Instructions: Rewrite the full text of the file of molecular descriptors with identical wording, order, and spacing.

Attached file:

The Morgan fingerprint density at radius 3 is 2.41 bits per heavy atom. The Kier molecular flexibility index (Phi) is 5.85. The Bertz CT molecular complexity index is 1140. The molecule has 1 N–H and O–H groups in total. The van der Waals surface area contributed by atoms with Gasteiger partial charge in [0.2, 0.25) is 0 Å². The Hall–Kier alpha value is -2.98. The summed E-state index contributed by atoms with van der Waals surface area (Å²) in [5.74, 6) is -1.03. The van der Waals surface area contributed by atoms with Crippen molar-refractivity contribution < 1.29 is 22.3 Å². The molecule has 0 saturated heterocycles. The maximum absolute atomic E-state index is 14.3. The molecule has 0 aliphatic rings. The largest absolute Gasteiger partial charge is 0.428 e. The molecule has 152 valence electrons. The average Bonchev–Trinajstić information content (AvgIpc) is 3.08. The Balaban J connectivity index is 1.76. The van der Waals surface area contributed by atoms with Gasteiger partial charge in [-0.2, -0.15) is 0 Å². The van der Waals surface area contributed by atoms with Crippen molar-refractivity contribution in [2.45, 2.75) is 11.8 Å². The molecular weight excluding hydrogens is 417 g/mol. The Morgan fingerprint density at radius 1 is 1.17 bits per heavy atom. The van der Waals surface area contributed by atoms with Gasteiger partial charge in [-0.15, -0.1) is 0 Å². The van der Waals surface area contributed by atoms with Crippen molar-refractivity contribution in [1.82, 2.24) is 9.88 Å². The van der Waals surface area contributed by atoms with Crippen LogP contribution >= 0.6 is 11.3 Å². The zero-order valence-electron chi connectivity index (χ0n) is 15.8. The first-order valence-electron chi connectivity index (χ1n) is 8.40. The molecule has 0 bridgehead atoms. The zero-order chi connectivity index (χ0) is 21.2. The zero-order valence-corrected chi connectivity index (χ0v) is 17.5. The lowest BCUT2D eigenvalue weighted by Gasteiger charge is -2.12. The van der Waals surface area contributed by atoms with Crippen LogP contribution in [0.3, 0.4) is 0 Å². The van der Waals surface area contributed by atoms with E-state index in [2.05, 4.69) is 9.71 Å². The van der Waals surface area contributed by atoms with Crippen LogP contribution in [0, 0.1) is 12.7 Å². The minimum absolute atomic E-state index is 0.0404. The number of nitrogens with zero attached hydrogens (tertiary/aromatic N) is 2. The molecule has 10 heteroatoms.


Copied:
The Morgan fingerprint density at radius 3 is 2.41 bits per heavy atom. The Kier molecular flexibility index (Phi) is 5.85. The Bertz CT molecular complexity index is 1140. The molecule has 1 N–H and O–H groups in total. The van der Waals surface area contributed by atoms with Gasteiger partial charge in [0.2, 0.25) is 0 Å². The Hall–Kier alpha value is -2.98. The summed E-state index contributed by atoms with van der Waals surface area (Å²) in [5.74, 6) is -1.03. The van der Waals surface area contributed by atoms with Crippen molar-refractivity contribution < 1.29 is 22.3 Å². The molecule has 0 saturated heterocycles. The maximum absolute atomic E-state index is 14.3. The molecule has 0 aliphatic rings. The largest absolute Gasteiger partial charge is 0.428 e. The molecule has 152 valence electrons. The average Bonchev–Trinajstić information content (AvgIpc) is 3.08. The Balaban J connectivity index is 1.76. The van der Waals surface area contributed by atoms with Gasteiger partial charge in [-0.2, -0.15) is 0 Å². The van der Waals surface area contributed by atoms with Crippen molar-refractivity contribution in [2.45, 2.75) is 11.8 Å². The molecular weight excluding hydrogens is 417 g/mol. The Morgan fingerprint density at radius 1 is 1.17 bits per heavy atom. The van der Waals surface area contributed by atoms with Gasteiger partial charge in [-0.15, -0.1) is 0 Å². The van der Waals surface area contributed by atoms with Crippen molar-refractivity contribution in [1.82, 2.24) is 9.88 Å². The van der Waals surface area contributed by atoms with Crippen LogP contribution >= 0.6 is 11.3 Å². The zero-order valence-electron chi connectivity index (χ0n) is 15.8. The first-order valence-electron chi connectivity index (χ1n) is 8.40. The molecule has 0 bridgehead atoms. The zero-order chi connectivity index (χ0) is 21.2. The zero-order valence-corrected chi connectivity index (χ0v) is 17.5. The lowest BCUT2D eigenvalue weighted by Gasteiger charge is -2.12. The van der Waals surface area contributed by atoms with Crippen LogP contribution in [0.3, 0.4) is 0 Å². The van der Waals surface area contributed by atoms with E-state index in [2.05, 4.69) is 9.71 Å². The van der Waals surface area contributed by atoms with Crippen LogP contribution in [0, 0.1) is 12.7 Å². The minimum absolute atomic E-state index is 0.0404. The number of nitrogens with zero attached hydrogens (tertiary/aromatic N) is 2. The molecule has 10 heteroatoms.